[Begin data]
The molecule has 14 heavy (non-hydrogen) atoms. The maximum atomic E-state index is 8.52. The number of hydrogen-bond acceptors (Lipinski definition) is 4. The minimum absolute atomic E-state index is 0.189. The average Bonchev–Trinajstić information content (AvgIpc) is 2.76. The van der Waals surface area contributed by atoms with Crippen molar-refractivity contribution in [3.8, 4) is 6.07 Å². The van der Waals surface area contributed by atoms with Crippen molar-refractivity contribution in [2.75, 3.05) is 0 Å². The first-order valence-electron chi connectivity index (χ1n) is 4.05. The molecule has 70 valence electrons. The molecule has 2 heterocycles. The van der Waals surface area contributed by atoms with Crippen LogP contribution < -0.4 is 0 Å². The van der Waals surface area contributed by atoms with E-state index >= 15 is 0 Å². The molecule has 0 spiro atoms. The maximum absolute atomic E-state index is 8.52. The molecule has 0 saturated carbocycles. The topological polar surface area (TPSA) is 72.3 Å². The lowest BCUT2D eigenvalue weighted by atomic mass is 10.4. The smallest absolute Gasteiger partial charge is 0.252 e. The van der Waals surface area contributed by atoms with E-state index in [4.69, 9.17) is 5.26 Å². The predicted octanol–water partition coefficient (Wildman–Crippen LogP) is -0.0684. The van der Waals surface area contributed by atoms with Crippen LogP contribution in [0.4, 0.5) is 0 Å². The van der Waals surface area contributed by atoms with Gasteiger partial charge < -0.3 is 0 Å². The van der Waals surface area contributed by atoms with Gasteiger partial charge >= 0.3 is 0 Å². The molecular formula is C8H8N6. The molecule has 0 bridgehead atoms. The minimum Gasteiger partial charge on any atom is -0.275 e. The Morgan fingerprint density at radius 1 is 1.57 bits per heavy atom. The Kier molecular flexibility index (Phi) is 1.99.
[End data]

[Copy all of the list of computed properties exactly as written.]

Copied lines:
The molecule has 14 heavy (non-hydrogen) atoms. The maximum atomic E-state index is 8.52. The number of hydrogen-bond acceptors (Lipinski definition) is 4. The minimum absolute atomic E-state index is 0.189. The average Bonchev–Trinajstić information content (AvgIpc) is 2.76. The van der Waals surface area contributed by atoms with Crippen molar-refractivity contribution in [3.8, 4) is 6.07 Å². The van der Waals surface area contributed by atoms with Crippen molar-refractivity contribution in [2.75, 3.05) is 0 Å². The first-order valence-electron chi connectivity index (χ1n) is 4.05. The molecule has 70 valence electrons. The molecule has 2 heterocycles. The van der Waals surface area contributed by atoms with Crippen LogP contribution < -0.4 is 0 Å². The van der Waals surface area contributed by atoms with E-state index >= 15 is 0 Å². The molecule has 0 spiro atoms. The maximum absolute atomic E-state index is 8.52. The molecule has 0 saturated carbocycles. The topological polar surface area (TPSA) is 72.3 Å². The lowest BCUT2D eigenvalue weighted by atomic mass is 10.4. The smallest absolute Gasteiger partial charge is 0.252 e. The van der Waals surface area contributed by atoms with E-state index in [4.69, 9.17) is 5.26 Å². The predicted octanol–water partition coefficient (Wildman–Crippen LogP) is -0.0684. The van der Waals surface area contributed by atoms with Crippen LogP contribution in [0.4, 0.5) is 0 Å². The van der Waals surface area contributed by atoms with Gasteiger partial charge < -0.3 is 0 Å². The van der Waals surface area contributed by atoms with Gasteiger partial charge >= 0.3 is 0 Å². The molecular formula is C8H8N6. The molecule has 0 bridgehead atoms. The minimum Gasteiger partial charge on any atom is -0.275 e. The Morgan fingerprint density at radius 1 is 1.57 bits per heavy atom. The Kier molecular flexibility index (Phi) is 1.99.